Professor Uses ‘Circus’ to Study Teacher Retention

By Daniel Perez

UTEP News Service

Joining the “circus” could help stem the tide of science teachers who decide to leave the profession within five years of their first teaching job, according to a UTEP researcher from the University’s College of Education.

Pei-Ling Hsu, Ph.D., assistant professor of teacher education, began in 2012 to document ways to enhance the confidence, abilities and professional identities of science teachers through her “Science Circus” program that involves the development of lesson plans and teaching in informal settings.

During the 2011-12 academic year, Hsu’s students participated in five “circus” events at the Insights El Paso Science Center in downtown El Paso and the University’s Centennial Museum and Chihuahuan Desert Gardens. They created handouts and made presentations that fit with the museums’ missions and the state’s curriculum standards. The students also organized a similar event at the Esperanza Acosta Moreno Library branch in Far East El Paso.

Hsu said part of the reason behind her research was a 2003 paper by the Center for the Study of Teaching and Policy at the University of Washington that showed 46 percent of beginning teachers left education after five years. The majority were in the fields of math (16.4 percent), science (15.6 percent) and special education (14.5 percent). Her concern was that the science teachers lacked a solid foundation in teaching. Other issues such as extensive paperwork, student discipline problems, and difficult parents and administrators could exasperate their lack of confidence.

Her goal with the “Science Circus” is to provide pre-service teachers with an opportunity to build confidence by “teaching” in settings such as museums, libraries and summer camps. She has scheduled four Science Circus events during the fall semester. The two-hour events start at 10 a.m. and 2 p.m. Oct. 27 and Dec. 1 in UTEP’s Centennial Museum.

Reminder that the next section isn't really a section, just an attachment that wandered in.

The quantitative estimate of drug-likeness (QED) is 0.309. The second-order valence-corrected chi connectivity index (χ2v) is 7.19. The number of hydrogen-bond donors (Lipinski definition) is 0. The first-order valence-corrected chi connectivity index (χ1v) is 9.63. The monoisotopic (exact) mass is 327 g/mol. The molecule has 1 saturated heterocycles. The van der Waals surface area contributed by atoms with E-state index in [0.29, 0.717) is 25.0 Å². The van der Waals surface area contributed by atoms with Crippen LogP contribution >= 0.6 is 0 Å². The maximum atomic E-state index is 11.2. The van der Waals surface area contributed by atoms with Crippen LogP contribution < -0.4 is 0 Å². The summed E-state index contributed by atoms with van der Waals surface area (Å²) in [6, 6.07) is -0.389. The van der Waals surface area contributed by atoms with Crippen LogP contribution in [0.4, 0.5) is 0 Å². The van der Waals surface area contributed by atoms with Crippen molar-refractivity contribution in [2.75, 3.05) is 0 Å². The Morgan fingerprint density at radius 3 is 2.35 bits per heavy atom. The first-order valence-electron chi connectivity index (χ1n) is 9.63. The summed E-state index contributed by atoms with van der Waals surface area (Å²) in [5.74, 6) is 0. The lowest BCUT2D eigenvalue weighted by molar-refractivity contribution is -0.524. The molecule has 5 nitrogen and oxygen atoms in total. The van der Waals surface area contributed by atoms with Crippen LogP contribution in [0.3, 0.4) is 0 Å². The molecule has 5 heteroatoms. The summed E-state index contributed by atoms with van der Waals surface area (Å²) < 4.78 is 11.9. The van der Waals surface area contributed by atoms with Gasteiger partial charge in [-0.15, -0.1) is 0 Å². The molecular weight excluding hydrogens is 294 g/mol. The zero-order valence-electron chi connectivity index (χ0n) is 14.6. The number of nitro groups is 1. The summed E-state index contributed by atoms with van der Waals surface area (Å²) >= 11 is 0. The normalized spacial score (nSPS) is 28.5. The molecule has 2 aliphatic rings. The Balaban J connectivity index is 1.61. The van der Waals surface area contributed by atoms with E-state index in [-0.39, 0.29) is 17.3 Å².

“This is real teaching in a real situation with real feedback,” Hsu said. “Knowledge of science content is just one part. You must be prepared (with content), but you also must be prepared to be spontaneous.”

Maritza Schlak, a senior interdisciplinary studies major, was part of two circus experiences. While initially anxious about the process, she said it was an opportunity for personal and professional growth.

Schlak, a student teacher in the Canutillo Independent School District this semester, said her first circus was at Insights and involved physics. The subsequent event was at the Centennial Museum and involved fossils and was more fun, she said. Her team set up a scavenger hunt and a table with modeling clay where visitors could create their own fossils.

“The first one was a lot of work and made me nervous. Frankly, I was overwhelmed. I was more efficient the second time – and more confident,” said Schlak, a native of Venezuela who had taught preschool previously in St. Louis.

These pre-service teachers were interviewed before and after their presentations to gauge their level of comfort and confidence in teaching. Preliminary data showed the experience was helpful.

Scott Cutler, curator at the Centennial Museum, helped familiarize the UTEP students with the museum and its mission. He praised their presentations for how they engaged their audiences with information in a non-threatening way.

“They had some neat ideas,” he said as he mentioned the use of food, crafts and bowling to engage children and adult audiences. “They used simple teaching concepts to convey the big picture of science. I think the (young museum visitors) got a lot out of it. I saw a lot of interaction.”

Hsu said she plans to continue to gather and analyze her data this fall and submit a new grant proposal in the spring that will allow her to expand her research into the factors that make up a dedicated and successful science teacher.